Mounting evidence suggests that the concentration of Aβ rises in people's cerebrospinal fluid if they don't sleep enough. However, scientists are unsure why that is. Do people make more of the peptide, or do they degrade less of it? A pilot study led by Brendan Lucey and Randall Bateman at the Washington University School of Medicine, St. Louis, now implies that enhanced production is to blame. As described in an Annals of Neurology paper published online December 8, volunteers who were kept awake overnight had a third more Aβ in their CSF by next day, compared with a relative dip seen in people who got a good night’s rest. While the number of participants was small, the study lends new clues to how sleep disruption could hasten a person along the path toward Alzheimer’s disease. “Chronic sleep deprivation or disruption could cause elevated concentrations of Aβ that, over time, increase risk of AD,” Lucey told Alzforum.
- In people who stay awake all night, CSF Aβ spikes by 30 percent.
- This is likely due to elevated synthesis, not clearance, of Aβ.
- Enhancing sleep with a drug didn’t lower Aβ levels.
Previous studies have linked disrupted sleep to future chances of developing AD (Yaffe et al., 2011; Tranah et al., 2011). Researchers have also found a rise in CSF Aβ levels in people who spent a single night without sleep, or in whom deep sleep was interrupted (Ooms et al., 2014; Ju et al., 2017). But it was unclear whether more synthesis or less degradation underlay the uptick.
To address the question, Lucey and colleagues used the stable isotope labeling kinetics (SILK) method Bateman developed to continuously monitor Aβ production and clearance from human cerebrospinal fluid (Jun 2006 news). Volunteers receive infusions of 13C-labeled leucine, which makes its way into newly made Aβ. The researchers use an intrathecal lumbar catheter to monitor the labeled peptide as it is synthesized and then cleared.
Lucey measured Aβ dynamics in this way in cognitive healthy volunteers aged 30–60 who had neither a sleep disorder nor a low Aβ42:Aβ40 ratio that would suggest they had Aβ deposits in their brains. Each person spent two nights in the lab. The first was spent acclimating to the new sleep environment, the second was the time of the experiment.
After the first night, each person was hooked up to a lumbar catheter at 7 a.m. The researchers monitored total Aβ levels by mass spectrometry until bedtime to estimate each person’s daily average. In general, Aβ concentrations started low in the morning and rose throughout the day, peaking at bedtime.
At 9 p.m., participants were infused with heavy leucine for the next nine hours. There were eight volunteers in total, and they all completed two or more sleep conditions, totaling 20 trials in all. At one time or another, seven people slept normally, six got a shot of sodium oxybate to enhance their deep, slow-wave sleep, and seven stayed awake by reading books, watching movies, or chatting with staff at the lab. Lucey monitored CSF C13 and total Aβ levels every two hours until 7 the next evening.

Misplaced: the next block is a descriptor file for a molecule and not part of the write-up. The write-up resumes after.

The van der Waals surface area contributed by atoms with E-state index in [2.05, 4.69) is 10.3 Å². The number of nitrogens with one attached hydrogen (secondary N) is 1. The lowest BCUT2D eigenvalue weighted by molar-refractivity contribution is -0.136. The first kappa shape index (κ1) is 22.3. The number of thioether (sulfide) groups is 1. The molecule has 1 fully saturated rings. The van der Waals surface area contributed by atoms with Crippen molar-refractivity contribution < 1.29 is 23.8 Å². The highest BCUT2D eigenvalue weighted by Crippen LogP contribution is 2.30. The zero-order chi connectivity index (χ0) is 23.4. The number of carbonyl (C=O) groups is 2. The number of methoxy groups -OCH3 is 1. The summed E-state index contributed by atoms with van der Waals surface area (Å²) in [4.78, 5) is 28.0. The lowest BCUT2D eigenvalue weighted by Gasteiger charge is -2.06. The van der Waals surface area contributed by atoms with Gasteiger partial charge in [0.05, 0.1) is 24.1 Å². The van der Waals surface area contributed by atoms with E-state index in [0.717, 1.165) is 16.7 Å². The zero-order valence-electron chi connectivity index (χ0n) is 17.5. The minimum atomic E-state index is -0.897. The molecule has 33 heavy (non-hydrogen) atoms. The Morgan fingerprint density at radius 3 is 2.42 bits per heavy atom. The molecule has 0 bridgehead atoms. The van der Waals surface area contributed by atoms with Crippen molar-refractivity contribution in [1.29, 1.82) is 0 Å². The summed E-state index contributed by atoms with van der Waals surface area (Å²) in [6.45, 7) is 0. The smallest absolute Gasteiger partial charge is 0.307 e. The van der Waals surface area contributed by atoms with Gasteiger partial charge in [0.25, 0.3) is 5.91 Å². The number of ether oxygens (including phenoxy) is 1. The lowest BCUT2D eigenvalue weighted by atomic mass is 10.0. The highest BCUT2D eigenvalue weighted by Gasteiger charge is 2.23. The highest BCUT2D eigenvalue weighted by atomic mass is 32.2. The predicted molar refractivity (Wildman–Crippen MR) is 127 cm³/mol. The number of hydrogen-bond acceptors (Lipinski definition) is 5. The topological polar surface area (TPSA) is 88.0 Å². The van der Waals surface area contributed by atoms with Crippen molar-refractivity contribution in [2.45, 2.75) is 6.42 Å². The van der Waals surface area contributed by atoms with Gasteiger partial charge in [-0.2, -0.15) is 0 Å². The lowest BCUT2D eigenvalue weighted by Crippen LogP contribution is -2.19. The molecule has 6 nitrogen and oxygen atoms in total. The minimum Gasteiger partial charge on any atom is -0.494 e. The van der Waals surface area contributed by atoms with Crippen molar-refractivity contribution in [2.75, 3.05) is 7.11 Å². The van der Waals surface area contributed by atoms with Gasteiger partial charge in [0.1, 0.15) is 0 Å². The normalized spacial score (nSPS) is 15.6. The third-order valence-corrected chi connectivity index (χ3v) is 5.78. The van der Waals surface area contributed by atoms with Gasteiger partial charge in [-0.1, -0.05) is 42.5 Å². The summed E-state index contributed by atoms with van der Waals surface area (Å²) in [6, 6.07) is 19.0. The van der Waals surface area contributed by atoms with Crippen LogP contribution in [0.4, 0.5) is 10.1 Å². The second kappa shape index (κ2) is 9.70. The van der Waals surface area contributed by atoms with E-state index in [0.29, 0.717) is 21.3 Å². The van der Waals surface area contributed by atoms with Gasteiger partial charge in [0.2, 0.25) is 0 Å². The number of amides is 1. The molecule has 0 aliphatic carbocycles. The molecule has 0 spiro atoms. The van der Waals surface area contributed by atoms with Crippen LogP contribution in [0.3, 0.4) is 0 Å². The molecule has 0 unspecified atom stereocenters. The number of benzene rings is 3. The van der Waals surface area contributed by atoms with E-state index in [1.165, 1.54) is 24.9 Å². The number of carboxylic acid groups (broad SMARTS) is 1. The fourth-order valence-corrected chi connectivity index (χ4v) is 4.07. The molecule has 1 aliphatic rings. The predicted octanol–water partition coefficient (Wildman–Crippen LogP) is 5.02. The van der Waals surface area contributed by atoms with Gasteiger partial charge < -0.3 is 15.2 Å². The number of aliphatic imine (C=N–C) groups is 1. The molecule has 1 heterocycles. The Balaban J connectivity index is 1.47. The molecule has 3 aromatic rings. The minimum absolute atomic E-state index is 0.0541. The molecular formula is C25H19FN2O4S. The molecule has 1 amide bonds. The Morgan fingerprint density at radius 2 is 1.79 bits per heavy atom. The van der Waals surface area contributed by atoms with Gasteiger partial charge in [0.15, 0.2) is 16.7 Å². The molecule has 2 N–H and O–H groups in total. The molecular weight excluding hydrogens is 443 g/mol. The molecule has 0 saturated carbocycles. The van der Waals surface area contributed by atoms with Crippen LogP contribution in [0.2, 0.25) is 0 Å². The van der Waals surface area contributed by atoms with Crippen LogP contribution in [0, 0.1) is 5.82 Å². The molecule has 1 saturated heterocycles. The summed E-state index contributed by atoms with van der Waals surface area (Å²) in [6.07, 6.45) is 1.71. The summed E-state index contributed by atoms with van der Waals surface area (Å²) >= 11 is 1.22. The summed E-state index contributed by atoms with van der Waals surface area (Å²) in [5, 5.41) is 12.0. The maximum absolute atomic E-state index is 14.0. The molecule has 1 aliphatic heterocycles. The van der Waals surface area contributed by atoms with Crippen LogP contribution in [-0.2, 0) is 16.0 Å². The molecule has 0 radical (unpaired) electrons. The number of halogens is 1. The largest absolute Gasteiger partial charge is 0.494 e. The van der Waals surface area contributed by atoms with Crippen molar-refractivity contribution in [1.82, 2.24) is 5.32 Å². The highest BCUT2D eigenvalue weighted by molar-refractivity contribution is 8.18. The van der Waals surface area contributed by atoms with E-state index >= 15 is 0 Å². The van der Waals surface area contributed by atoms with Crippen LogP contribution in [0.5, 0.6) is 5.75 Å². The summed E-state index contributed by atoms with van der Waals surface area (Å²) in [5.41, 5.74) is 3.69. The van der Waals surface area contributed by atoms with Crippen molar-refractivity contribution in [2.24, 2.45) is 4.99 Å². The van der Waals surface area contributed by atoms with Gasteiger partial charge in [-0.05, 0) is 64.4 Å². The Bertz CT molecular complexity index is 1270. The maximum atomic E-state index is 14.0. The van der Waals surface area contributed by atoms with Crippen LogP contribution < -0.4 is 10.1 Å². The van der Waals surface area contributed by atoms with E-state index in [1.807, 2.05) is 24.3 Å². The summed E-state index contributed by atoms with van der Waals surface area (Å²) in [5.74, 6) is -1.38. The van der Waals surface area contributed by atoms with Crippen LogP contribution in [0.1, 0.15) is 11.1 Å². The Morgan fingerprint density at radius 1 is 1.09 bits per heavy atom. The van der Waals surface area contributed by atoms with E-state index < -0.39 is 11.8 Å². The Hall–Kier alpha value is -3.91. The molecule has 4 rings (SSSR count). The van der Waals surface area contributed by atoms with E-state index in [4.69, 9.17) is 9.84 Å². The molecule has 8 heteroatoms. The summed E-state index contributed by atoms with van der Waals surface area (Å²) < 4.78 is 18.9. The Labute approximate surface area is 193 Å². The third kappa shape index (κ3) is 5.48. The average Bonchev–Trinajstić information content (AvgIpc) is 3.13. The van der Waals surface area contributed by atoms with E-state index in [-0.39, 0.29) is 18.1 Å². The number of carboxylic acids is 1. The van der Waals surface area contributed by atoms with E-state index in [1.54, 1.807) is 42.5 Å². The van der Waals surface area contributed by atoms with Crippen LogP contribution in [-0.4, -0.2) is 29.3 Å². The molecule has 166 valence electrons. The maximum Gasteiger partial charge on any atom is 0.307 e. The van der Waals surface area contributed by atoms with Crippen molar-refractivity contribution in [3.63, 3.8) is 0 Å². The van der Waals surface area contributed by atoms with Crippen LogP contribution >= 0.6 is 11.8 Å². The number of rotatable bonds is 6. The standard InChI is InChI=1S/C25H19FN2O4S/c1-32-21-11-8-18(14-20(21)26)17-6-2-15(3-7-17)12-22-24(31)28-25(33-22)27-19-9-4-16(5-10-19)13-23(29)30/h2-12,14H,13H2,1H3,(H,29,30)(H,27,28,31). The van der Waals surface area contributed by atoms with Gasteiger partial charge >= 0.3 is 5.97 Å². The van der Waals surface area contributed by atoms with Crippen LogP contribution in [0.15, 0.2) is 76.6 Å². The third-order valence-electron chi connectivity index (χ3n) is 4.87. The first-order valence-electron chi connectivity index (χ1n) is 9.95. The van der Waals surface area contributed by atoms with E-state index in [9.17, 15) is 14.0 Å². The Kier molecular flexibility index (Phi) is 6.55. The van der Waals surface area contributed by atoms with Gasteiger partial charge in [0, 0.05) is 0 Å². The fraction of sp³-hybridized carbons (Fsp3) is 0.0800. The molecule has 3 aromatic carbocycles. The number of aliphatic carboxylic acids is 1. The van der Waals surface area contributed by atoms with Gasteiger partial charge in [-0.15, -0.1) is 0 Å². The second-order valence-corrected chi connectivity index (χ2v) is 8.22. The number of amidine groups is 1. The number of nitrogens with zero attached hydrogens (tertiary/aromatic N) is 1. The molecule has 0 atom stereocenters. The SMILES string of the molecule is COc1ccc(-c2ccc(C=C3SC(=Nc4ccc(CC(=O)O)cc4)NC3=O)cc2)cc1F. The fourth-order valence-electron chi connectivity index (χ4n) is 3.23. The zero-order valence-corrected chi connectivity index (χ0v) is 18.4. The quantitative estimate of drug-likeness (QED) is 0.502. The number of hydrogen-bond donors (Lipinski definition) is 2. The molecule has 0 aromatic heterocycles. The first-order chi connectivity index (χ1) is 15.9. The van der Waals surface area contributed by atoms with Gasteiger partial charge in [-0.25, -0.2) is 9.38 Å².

As expected, in all participants, the ratio of C13:C12 Aβ rose through the night and fell after the infusion was stopped. In people who slept, with or without sodium oxybate, total Aβ levels fell through the night (see image below). In people who stayed awake, total Aβ rose 30 percent above baseline, in keeping with previous reports of increased Aβ in sleep-deprived people.
However, the percentage of 13C-labeled Aβ throughout the measurement period did not differ between sleep conditions, as evidenced by coincident SILK curves (see image below). This suggests that overall clearance occurred at the same pace in all volunteers, regardless of their sleep quality, write the authors, who base their conclusion on previous modelling of SILK kinetics (Elbert et al., 2014). Hence, they reasoned, the uptick in total Aβ in those who missed sleep must come from more synthesis.
What could cause Aβ synthesis to speed up in a sleep-deprived person? Lucey said that, quite simply, increased neuronal activity is likely to blame. Neuronal activity has been linked previously to Aβ release into the interstitial fluid, which equilibrates with the CSF (Dec 2005 news; May 2011 news).
Lucey was surprised that sleep deprivation didn’t affect clearance in this study, as other groups had found sleep to be necessary for glymphatic clearance of brain waste including, presumably, Aβ (Oct 2013 news on Xie et al., 2013). This pilot study does not explain why degradation of Aβ remains steady even if a person doesn’t sleep for one night, he said.
Jeffrey Iliff, Oregon Health & Science University, Portland, said this study took a step in the direction of clarifying why people who sleep poorly have higher levels of Aβ in the brain. However, he noted that measurements taken low in the spinal column, as done here, may not capture glymphatic clearance occurring up in the brain, and Lucey agreed that clearance mechanisms could still be at work. Iliff also noted that the participants who were permitted to sleep normally achieved very little slow-wave sleep, the stage associated with reduced neuronal activity. That makes it more difficult to attribute sleep-wake changes in CSF Aβ in these people to changes in neuronal activity.
Barbara Bendlin, University of Wisconsin-Madison, wrote to Alzforum that it would be interesting to see how amyloid production and clearance differ with nighttime sleep or wakefulness in older people or in those who are already accumulating brain amyloid. The WashU group previously reported that these factors affect amyloid kinetics (Patterson et al., 2015).—Gwyneth Dickey Zakaib
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